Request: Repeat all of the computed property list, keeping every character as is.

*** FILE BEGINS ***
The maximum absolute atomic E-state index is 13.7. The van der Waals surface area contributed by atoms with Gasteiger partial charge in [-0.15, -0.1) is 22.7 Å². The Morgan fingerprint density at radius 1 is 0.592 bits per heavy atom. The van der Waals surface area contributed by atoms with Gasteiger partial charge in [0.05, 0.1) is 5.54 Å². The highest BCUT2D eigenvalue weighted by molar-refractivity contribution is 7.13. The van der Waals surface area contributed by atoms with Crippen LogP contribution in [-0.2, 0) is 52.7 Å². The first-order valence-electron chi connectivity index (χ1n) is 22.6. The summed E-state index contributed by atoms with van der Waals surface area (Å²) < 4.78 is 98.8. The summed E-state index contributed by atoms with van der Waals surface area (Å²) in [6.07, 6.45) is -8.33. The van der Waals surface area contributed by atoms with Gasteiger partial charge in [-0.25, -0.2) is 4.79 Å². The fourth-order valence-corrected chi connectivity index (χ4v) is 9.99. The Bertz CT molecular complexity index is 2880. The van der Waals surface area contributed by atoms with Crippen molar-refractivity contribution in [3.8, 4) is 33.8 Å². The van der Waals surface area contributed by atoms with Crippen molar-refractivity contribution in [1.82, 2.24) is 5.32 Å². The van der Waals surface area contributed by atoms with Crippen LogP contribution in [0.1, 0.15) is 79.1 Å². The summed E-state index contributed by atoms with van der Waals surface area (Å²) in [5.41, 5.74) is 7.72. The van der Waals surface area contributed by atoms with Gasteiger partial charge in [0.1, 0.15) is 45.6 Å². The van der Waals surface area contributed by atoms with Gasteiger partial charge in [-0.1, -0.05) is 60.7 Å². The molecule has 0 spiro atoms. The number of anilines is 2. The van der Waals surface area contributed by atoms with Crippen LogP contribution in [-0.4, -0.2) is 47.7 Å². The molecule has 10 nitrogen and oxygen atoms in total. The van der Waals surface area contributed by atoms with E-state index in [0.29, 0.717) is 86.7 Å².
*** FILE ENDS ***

The maximum absolute atomic E-state index is 13.7. The van der Waals surface area contributed by atoms with Gasteiger partial charge in [-0.15, -0.1) is 22.7 Å². The Morgan fingerprint density at radius 1 is 0.592 bits per heavy atom. The van der Waals surface area contributed by atoms with Gasteiger partial charge in [0.05, 0.1) is 5.54 Å². The highest BCUT2D eigenvalue weighted by molar-refractivity contribution is 7.13. The van der Waals surface area contributed by atoms with Crippen LogP contribution in [-0.2, 0) is 52.7 Å². The first-order valence-electron chi connectivity index (χ1n) is 22.6. The summed E-state index contributed by atoms with van der Waals surface area (Å²) < 4.78 is 98.8. The summed E-state index contributed by atoms with van der Waals surface area (Å²) in [6.07, 6.45) is -8.33. The van der Waals surface area contributed by atoms with Gasteiger partial charge in [-0.25, -0.2) is 4.79 Å². The fourth-order valence-corrected chi connectivity index (χ4v) is 9.99. The Bertz CT molecular complexity index is 2880. The van der Waals surface area contributed by atoms with Crippen molar-refractivity contribution in [3.8, 4) is 33.8 Å². The van der Waals surface area contributed by atoms with Crippen molar-refractivity contribution in [1.82, 2.24) is 5.32 Å². The van der Waals surface area contributed by atoms with Crippen LogP contribution in [0.1, 0.15) is 79.1 Å². The summed E-state index contributed by atoms with van der Waals surface area (Å²) in [5.41, 5.74) is 7.72. The van der Waals surface area contributed by atoms with Gasteiger partial charge in [0.1, 0.15) is 45.6 Å². The van der Waals surface area contributed by atoms with Gasteiger partial charge in [-0.1, -0.05) is 60.7 Å². The molecule has 0 spiro atoms. The number of anilines is 2. The van der Waals surface area contributed by atoms with Crippen LogP contribution in [-0.4, -0.2) is 47.7 Å². The molecule has 10 nitrogen and oxygen atoms in total. The van der Waals surface area contributed by atoms with E-state index in [0.29, 0.717) is 86.7 Å².